Spirit: Stallion of the Cimarron (2002)

Spirit: Stallion of the Cimarron
Director: Kelly AsburyLorna Cook
Writer: John Fusco
Cast: Matt Damon, Daniel StudiJames Cromwell
Seen on: 13.08.2015

Spirit (Matt Damon) grows up in a herd of wild horses and as he grows, he becomes their leader. But one day men, white soldiers and settlers, turn up in the horses’ territory. Spirit tries to save everyone and ends up getting captured himself and brought into a fort where the Colonel (James Cromwell) tries every trick in the book to tame him. But Spirit won’t be broken and even manages to escape with the help of native Little Creek (Daniel Studi). The Colonel doesn’t give up that easily though.

When I was a kid, I was a horse girl. I went horseback riding for many years; I read countless horse books; I nearly broke my jaw when I fell off a horse once (not the only time I fell) and decided I had to rent that particular horse permanently for a while. That’s how obsessed I was. But I was just a little old for Spirit – it came out when I was 17 and pretty much past the horse thing. But my niece has the DVD and in a moment of nostalgia, I decided to watch it. I think if I had seen it 20 years ago, I would have loved it. But now, while the horses are cute, I am not really sold on the film.


It starts with the fact that the film just has way too much voice-over for a film that’s told from the perspective of a fucking horse, and not an actually talking horse either. And not only that, the horses are constantly whinnying, making sounds, and basically have human expressions, moving way past what’s natural. It would have probably worked better if they had just made them talking horses. [Equally unhorse-like was the fact that Spirit became the leader of the herd despite only being a couple of years old, so pretty much a teenager in horse years. It was also completely unnecessary for the story.]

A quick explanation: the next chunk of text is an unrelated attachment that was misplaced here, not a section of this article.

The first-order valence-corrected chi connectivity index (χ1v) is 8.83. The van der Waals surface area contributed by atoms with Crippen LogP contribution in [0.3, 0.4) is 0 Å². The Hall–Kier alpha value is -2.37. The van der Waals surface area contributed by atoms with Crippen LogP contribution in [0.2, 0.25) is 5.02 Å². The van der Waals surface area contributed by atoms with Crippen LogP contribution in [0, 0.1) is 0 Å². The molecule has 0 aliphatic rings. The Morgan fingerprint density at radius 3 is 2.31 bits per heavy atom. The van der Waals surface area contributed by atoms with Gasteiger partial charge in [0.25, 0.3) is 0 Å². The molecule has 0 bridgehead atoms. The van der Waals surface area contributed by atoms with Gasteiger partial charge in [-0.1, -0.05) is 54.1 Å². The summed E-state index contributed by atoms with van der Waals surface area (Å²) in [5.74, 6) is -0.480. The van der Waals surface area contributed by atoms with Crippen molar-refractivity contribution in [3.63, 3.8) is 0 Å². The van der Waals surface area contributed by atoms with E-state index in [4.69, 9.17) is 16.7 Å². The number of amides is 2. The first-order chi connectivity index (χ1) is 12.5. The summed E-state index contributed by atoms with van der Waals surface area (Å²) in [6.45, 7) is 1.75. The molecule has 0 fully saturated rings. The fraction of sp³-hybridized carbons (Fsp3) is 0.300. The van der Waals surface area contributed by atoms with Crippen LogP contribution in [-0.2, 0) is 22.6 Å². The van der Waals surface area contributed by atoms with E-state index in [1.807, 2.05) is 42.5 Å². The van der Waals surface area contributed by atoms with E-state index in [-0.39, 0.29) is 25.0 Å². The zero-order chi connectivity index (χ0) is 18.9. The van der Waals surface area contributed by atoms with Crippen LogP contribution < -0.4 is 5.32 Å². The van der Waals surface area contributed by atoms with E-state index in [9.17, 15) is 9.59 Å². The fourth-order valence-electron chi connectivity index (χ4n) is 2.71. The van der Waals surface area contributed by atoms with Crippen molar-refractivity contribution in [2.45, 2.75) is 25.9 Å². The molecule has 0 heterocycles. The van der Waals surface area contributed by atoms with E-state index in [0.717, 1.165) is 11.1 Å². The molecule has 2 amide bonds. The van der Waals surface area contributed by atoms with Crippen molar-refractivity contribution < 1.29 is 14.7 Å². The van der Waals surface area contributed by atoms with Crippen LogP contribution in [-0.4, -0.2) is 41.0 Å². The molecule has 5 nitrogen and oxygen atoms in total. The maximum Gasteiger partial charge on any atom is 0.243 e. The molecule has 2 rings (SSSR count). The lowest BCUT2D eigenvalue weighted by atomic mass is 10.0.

I’m also not entirely sold on the story that basically boils down to “natives are so much more natural and less cruel than white people and their harmony with nature allows them to be friends with the animals rather than tame them.” And, surprise, surprise, natives are not some magical mystery, they are people. That romanticizing shit really isn’t helpful. Especially since in the end, [SPOILER] they don’t even really get away – the Colonel lets them go, leaving the power in the entire situation squarely in his hands. [/SPOILER]


And while they did cast a Native American for the role of Little Creek, why the fuck is the wild horse – also arguably an original inhabitant of what was not yet the USA – played by a white guy? Though I guess I should be happy that at least Native Americans got one voice in the film. Women weren’t so lucky. While there’s Spirit’s mom and a – promplty fridged – love interest for him, neither of them gets any voice over and there are no human women talking either.

All of those things annoyed me too much that I could enjoy the film, horsey nostalgia be damned. I guess it wouldn’t have been a great loss if I hadn’t seen it after all.


Summarizing: Unless you’re obsessed with horses, skip it.

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